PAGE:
• The Medicare ABN does not provide all the essential information on the form (name of service, cost of service, and the reason why Medicare may not cover the service).

When Screening Tests Turn Diagnostic

The Medicare ABN becomes especially important when a screening test becomes diagnostic. Generally speaking, screening tests are used to look for disease in someone who does not have symptoms while diagnostic tests are performed when someone has symptoms or otherwise has an abnormal finding.

Medicare covers certain preventive screening tests (e.g., colonoscopies, mammograms, and Pap smears) free of charge as long as they are ordered by a Medicare doctor that accepts assignment. Diagnostic tests, however, require a 20 percent coinsurance under Medicare Part B.

Let's use the example of a colonoscopy one more time. Screening colonoscopies are offered every 10 years for people at low risk for colon cancer but as often as every two years for people at high risk. If a colon polyp is found during the screening test, it needs to be removed and analyzed under a microscope to find out if it is cancerous or precancerous. Because the biopsy is performed in response to an abnormal finding, the entire colonoscopy procedure is now considered diagnostic, even though the person was asymptomatic to begin with and there was no knowledge of preexisting polyps.

Instead of receiving free care, a Medicare beneficiary would now face 20 percent charge of a test that could range from $1,000 to $7,000 depending on where they live in the country and who their healthcare provider is. Had this added cost not been addressed using a Medicare ABN, they would not have to pay for it.

Appealing a Medicare Bill

If Medicare denies coverage for certain items, tests, or procedures, you should first check to see if there was a billing error at the medical office. Changing the diagnostic or billing code can sometimes be enough to get coverage approved. Next, you should check to see if you signed a Medicare ABN. Contact your healthcare provider's office and ask for a copy. Make sure it is signed and dated before the service was provided.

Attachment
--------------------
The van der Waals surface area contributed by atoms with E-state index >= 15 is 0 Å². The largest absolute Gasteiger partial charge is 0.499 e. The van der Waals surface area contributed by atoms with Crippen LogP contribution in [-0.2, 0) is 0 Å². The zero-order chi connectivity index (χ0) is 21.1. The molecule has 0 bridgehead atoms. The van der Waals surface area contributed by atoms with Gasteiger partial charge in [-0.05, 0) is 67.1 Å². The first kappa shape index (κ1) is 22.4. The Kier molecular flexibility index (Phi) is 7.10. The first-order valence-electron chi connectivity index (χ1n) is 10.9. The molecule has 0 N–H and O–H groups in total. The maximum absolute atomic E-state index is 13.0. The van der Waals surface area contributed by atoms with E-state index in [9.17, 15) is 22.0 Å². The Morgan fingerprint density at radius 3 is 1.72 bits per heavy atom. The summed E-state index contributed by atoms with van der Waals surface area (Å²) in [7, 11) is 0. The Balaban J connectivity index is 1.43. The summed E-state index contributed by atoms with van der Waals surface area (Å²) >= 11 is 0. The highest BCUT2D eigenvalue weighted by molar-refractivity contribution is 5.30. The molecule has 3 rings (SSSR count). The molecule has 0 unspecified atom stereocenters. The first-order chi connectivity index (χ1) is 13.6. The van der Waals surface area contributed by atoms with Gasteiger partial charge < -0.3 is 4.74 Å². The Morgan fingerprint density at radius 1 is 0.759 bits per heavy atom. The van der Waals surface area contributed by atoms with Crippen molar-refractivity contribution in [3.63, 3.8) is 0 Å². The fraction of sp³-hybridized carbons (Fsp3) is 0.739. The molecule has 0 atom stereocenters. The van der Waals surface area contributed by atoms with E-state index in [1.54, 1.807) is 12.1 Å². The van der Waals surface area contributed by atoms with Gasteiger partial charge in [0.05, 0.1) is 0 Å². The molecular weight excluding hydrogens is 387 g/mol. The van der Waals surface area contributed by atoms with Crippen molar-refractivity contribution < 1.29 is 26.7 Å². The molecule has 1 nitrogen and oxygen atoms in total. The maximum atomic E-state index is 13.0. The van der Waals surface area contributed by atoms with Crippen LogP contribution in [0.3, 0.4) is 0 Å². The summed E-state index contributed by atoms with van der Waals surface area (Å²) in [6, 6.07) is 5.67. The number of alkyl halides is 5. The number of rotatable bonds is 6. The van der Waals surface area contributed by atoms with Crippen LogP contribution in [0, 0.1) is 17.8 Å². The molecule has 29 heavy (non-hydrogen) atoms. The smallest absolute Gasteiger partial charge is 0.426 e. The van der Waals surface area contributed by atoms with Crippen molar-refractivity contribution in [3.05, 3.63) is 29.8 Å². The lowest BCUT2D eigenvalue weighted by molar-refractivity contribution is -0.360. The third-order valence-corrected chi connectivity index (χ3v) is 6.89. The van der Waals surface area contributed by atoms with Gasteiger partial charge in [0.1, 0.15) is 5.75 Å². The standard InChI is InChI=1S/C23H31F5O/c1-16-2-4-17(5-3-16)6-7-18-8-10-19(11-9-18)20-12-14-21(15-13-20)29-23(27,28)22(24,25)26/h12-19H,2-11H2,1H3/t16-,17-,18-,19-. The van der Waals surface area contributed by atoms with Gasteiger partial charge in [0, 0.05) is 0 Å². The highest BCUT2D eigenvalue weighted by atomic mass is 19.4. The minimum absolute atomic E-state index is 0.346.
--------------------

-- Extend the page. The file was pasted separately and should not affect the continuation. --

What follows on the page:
If you did not sign an ABN, you are not liable to pay. If you did sign an ABN, you may need to file an appeal with Medicare to get coverage. You must file your appeal within 120 days of the date you received the notice of denial from Medicare. The process requires completion of a form, and you may also include any supporting documentation to strengthen your case. Hopefully, your appeal will be approved.

A Word From Verywell

Not everyone understands their rights but knowing how the Medicare ABN works can save you a lot of time and frustration. If you do not sign a Medicare ABN, you may not be liable to pay for care that Medicare denies. However, keep in mind that outside of an emergency, the medical doctor or facility could also refuse to provide that service. If you do sign an ABN, you always have the option for a Medicare appeal as long as a claim is submitted to Medicare. You need to ask yourself if the service is necessary and worth the potential added cost to you.

10 Sources
Verywell Health uses only high-quality sources, including peer-reviewed studies, to support the facts within our articles. Read our editorial process to learn more about how we fact-check and keep our content accurate, reliable, and trustworthy.
  1. Medicare Interactive. Advance beneficiary notice.

  2. Rodriguez TA. Using advance beneficiary notices to maximize your Medicare collectionsFam Pract Manag. 2002;9(8):19–20.

  3. Advance beneficiary notice of noncoverage.

  4. Centers for Medicare and Medicaid Services. Medicare claims processing manual: Chapter 30 financial liability protections.

  5. Preventive and screening services.

  6. Screening colonoscopies.

  7. Diagnostic non-laboratory tests.

  8. Marting R. The cure for claims denialsFam Pract Manag. 2015;22(2):7–10.

  9. Centers for Medicare and Medicaid Services. Medicare advance written notices of noncoverage.

  10. Centers for Medicare and Medicaid Services. First level of appeal: redetermination by a Medicare contractor.

By Tanya Feke, MD
Tanya Feke, MD, is a board-certified family physician, patient advocate and best-selling author of "Medicare Essentials: A Physician Insider Explains the Fine Print."